Grieving the sudden death of her beloved husband a few years after they lost their first child, Eda Kampmann Herff picks up an abandoned ledger and starts writing a Diary on the first day of 1884.
A century later, her granddaughter, Ilse Herff Frost yields to a grandson’s pleading and writes her Reminiscence. She recounts growing up in South Texas – Boerne and San Antonio – in the early 20th century.
These two women are descendents of J.H. Kampmann, one of the 19th century German settlers who brought their enterprise, culture and utopian ideals to the vivid Mexican city of San Antonio. JHK was a dynamic civic leader. He built several of the classic German houses in the city’s King William District, along with now-historic business buildings downtown like the Menger Hotel. He also founded two breweries and a bank that later became a significant cornerstone in the Frost Bank organization.
Eda was JHK’s daughter. She married a Herff, a son in a family of active physicians serving the burgeoning population of the young city. Herffs were among the founders of Boerne in Texas Hill Country.
Eda records 30 months of 19th century daily life in her Diary as she raises her surviving son, participates in social and civic life, and travels.
Ilse, JHK’s great-granddaughter, was a daughter of that son of Eda’s – known as “Johnny” or “Buby” Herff in her Diary. He eventually became another generation’s Dr. John Herff.
Ilse’s Reminiscence details life two generations later as her family splits time between the city and the “ranch” in Boerne.
These two documents are preserved through the efforts of two more Kampmann/Herff descendents.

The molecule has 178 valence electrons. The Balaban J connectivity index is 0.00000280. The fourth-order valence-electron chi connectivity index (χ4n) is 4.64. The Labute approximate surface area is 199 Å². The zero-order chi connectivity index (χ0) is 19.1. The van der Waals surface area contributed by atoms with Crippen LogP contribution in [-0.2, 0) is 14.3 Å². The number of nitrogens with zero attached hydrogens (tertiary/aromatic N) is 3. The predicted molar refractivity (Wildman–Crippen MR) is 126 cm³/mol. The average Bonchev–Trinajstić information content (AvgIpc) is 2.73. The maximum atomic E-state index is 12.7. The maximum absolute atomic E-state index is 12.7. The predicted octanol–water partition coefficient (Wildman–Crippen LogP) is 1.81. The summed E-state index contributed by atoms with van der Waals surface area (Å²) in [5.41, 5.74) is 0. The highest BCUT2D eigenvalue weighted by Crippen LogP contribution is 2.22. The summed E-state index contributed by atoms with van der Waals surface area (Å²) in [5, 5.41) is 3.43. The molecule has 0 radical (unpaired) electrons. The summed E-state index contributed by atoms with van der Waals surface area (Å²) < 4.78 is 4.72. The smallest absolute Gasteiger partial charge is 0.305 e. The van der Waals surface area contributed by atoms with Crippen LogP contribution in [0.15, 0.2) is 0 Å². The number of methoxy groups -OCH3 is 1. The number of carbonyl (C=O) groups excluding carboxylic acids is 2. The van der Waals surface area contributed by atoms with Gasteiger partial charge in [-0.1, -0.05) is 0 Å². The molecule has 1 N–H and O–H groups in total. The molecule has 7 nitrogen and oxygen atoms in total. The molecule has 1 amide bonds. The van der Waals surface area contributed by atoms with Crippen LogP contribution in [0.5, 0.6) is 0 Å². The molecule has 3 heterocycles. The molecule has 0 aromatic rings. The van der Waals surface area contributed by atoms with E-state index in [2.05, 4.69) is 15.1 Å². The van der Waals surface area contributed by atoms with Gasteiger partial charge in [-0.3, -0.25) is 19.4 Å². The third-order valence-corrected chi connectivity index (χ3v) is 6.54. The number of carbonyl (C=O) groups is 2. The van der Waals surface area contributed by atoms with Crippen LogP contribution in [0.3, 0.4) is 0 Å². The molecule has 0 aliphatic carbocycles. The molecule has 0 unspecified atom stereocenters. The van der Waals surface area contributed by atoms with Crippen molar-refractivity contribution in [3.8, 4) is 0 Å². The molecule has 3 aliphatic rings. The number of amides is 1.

Judith Carrington is the granddaughter of Elizabeth – Ilse’s Aunt Elizabeth – who was born to the diarist, Eda, after she remarried. Judith found Eda’s Diary among family memorabilia hidden in her mother’s storage. Judith made the Diary available to The Witte Museum in San Antonio for an exhibit chronicling the early German settlers, including a special collection documenting J.H. Kampmann. A volunteer translator brought the lost document, written in old German, to life more than 100 years after it was written.
Juanita Herff Drought Chipman – Johnny Herff’s granddaughter and Ilse’s niece – compiled the documents, added historic family photographs, and contributed sketches she drew from other, fading images, to create this book.
These stories are valuable to the many descendents of South Texas’ German settlers. History records the accomplishments of their men, but the women of the families also carry an important story – bygone routines that kept homes running, raised children, and built community. Thank you for your interest in Eda & Ilse.